Language in the Westminster Parliament

Hansard HC Deb 19 February 1901, 4th series, vol 89, cols 546. Celtic script as in Hansard original. Transliteration to Roman: “Mar Éireannach ó áit go labharthar Gaedhilge, fear ó náisiún go bhfuil teanga aici agus atá fós ag deunadh chum saoirse d’fhágail”. O’Donnell’s own translation in footnote (image below): “Mr. Speaker, as an Irishman from an Irish-speaking constituency, a member of a nation which still possesses a language of its own, and is still striving bravely for freedom”.
Continued. Transliteration: “Nach fíor-Ghaedhilge mo theanga — teanga mo shinsear, teanga, mo thíre”. MP’s translation in footnote (below). [Fourth word from end appears as shinseas, but I think that is an error]
Footnote.

Shared on account of its suddenly topical nature, a section from a long-unfinished draft article… (up to date as of about 2017). Edited to add scan of Hansard.

English has for many years been the language of debate in Parliament, although MPs and Lords are reminded that it was not always so when Royal Assent is received, announced with the Norman French formula ‘La Reine le veult’. The position in respect of the House of Commons is summarised in Erskine May as a requirement that ‘speeches must be made in English, but quotation in another language has been allowed on occasion, though a translation should be provided’.[1] The formulation is a little different in the House of Lords; ‘languages other than English should not be used in debate, except where necessary’.[2]

Responses to other languages have varied over time. The first wave came as a new generation of MPs entered the Commons in the late 19th and early 20th century. Welsh MP William Abraham (‘Mabon’), representing the Rhondda and elected with the support of miners, made a number of attempts, including reciting part of the Our Father in Welsh in his 1886 maiden speech on the established church,[3] and a further attempt in an 1892 debate on the ability of judges to speak Welsh.[4] Irish MP Thomas O’Donnell, a nationalist, went further and attempted to begin his maiden speech in Irish.[5, and photos above] He was ruled out of order by the Speaker; attempts by his colleagues to point to Mabon’s precedent were unsuccessful, as he had not made ‘a Welsh speech to the House’. Nonetheless, he tried again on at least one further occasion,[6] and garnered ‘considerable publicity’[7] for these attempts.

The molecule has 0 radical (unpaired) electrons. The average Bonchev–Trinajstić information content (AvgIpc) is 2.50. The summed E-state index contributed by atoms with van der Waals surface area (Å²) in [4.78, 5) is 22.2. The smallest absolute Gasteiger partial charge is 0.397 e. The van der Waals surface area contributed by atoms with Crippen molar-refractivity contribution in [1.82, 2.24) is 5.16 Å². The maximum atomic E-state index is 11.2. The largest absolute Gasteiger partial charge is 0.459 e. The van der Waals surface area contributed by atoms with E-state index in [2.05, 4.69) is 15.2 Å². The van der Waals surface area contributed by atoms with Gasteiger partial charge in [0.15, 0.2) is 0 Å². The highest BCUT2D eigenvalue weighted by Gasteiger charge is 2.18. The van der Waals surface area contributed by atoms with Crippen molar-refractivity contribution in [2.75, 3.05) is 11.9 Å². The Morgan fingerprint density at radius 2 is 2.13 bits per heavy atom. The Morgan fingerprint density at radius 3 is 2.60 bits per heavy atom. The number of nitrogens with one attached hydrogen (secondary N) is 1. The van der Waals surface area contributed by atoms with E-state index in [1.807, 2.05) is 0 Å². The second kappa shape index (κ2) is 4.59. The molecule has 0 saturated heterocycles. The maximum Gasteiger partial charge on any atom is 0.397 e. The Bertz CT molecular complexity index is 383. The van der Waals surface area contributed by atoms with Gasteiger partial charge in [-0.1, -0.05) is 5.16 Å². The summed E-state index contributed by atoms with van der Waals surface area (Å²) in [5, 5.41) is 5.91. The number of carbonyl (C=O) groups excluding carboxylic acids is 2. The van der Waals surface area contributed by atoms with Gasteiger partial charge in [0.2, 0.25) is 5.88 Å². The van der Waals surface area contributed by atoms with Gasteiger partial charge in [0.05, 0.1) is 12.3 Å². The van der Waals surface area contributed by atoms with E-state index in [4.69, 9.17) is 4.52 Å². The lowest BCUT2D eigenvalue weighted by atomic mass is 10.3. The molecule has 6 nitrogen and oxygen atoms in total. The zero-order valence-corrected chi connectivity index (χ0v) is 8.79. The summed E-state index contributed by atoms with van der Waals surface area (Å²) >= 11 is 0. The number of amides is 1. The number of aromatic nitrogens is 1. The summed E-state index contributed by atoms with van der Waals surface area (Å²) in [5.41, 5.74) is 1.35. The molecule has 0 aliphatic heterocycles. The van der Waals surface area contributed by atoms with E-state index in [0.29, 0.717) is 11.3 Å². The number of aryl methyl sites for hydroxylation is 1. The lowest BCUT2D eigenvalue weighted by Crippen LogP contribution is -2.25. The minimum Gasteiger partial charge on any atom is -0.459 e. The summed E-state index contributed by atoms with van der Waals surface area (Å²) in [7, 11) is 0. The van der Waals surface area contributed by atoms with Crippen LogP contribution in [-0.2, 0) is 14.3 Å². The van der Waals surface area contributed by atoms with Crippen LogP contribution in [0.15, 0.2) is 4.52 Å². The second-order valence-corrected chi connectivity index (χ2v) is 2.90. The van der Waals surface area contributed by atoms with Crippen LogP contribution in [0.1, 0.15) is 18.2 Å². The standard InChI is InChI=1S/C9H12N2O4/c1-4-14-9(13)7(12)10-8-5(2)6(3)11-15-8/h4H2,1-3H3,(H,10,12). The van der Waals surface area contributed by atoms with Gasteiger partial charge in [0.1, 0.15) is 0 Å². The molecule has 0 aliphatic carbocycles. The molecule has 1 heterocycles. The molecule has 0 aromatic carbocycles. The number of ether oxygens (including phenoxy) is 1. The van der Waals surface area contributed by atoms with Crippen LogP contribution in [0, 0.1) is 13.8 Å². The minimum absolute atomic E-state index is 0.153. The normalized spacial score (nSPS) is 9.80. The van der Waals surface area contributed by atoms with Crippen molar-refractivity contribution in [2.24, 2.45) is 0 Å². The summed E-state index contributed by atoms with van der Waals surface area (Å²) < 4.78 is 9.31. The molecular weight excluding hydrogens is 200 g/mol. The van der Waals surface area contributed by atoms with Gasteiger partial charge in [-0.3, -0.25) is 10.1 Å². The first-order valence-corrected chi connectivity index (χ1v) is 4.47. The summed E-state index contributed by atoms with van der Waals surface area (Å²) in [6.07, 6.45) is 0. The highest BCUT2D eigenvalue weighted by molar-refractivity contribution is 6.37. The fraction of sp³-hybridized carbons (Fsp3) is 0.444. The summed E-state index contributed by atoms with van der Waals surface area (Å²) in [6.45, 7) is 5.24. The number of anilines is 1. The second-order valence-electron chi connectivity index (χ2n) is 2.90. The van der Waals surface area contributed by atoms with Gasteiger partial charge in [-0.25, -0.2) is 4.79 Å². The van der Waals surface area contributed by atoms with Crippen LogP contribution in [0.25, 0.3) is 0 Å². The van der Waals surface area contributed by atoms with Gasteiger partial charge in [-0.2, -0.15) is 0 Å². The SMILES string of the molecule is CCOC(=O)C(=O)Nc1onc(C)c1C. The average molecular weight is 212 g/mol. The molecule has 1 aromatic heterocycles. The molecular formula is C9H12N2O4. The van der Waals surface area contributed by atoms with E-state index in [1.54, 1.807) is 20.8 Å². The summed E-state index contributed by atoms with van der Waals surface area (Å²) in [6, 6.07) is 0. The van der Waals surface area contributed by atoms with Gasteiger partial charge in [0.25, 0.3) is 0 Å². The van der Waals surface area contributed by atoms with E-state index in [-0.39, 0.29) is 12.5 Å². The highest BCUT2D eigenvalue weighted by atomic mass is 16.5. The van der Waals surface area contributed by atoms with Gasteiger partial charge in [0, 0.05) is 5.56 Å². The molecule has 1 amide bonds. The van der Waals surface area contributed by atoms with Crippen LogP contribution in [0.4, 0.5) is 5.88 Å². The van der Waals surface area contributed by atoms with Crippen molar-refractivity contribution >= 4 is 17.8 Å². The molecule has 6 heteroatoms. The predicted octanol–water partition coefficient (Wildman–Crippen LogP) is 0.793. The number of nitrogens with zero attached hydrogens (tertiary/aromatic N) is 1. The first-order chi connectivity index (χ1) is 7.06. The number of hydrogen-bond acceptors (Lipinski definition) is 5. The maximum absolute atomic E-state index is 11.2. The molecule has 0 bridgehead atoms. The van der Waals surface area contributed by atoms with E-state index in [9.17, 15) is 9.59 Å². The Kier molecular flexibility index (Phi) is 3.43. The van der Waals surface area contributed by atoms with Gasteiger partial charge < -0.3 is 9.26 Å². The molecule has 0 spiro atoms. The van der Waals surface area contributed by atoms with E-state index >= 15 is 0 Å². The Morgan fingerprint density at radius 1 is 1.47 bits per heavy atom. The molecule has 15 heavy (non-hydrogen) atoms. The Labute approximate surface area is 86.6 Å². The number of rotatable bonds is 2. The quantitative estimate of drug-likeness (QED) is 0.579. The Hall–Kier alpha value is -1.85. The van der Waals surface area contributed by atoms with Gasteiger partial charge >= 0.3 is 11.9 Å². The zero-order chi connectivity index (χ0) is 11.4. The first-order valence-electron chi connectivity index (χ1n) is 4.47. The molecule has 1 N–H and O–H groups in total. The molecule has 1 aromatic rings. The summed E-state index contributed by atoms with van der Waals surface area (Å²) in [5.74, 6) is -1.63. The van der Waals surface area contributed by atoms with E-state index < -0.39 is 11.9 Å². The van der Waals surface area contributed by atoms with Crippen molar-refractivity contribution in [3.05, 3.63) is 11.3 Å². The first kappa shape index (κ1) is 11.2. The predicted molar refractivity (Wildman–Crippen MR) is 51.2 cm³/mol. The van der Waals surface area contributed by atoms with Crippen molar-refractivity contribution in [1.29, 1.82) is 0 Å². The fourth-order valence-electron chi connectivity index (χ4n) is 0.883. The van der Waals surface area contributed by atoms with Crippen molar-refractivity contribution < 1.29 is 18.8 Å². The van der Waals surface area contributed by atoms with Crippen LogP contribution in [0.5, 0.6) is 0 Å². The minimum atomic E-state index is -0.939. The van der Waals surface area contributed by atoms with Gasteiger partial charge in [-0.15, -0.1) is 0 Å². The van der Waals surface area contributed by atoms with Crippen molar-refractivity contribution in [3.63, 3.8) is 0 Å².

In the 20th century, a restrictive approach continued for some time. In 1957, the Assistant Postmaster General[8] attempted to speak in Welsh, while answering questions from Welsh MPs on the availability of Welsh-langauge postal services in Wales. Having got as far as saying ‘Fel mater o ffaith byddwn yn cymeryd’,[9] he was called to order, with the Speaker declaring that he could not ‘understand the honourable Gentleman’. The ensuing points of order (including further praying in aid of the Mabon precedent) saw the Speaker confirm that quotations in any other language were acceptable, but should be introduced as such so that the Speaker would know what has happening.[10]

In later years, more latitude was given, as long as the MPs in question repeated what they had said in English; both versions were then recorded in Hansard. In 1980, a Welsh-born MP representing an English constituency spoke briefly in Welsh on the topic of Welsh language policy,[11] without objection. MPs for the constituency of Na h-Eileanan an Iar (formerly known as the Western Isles constituency) have spoken in Gaelic in their maiden speeches: Calum Macdonald repeating in Gaelic a sentence (on the importance of Gaelic) he had already said in English in 1987,[12] and Angus MacNeil making more extensive remarks in 2005 (in Gaelic first, then in English).[13]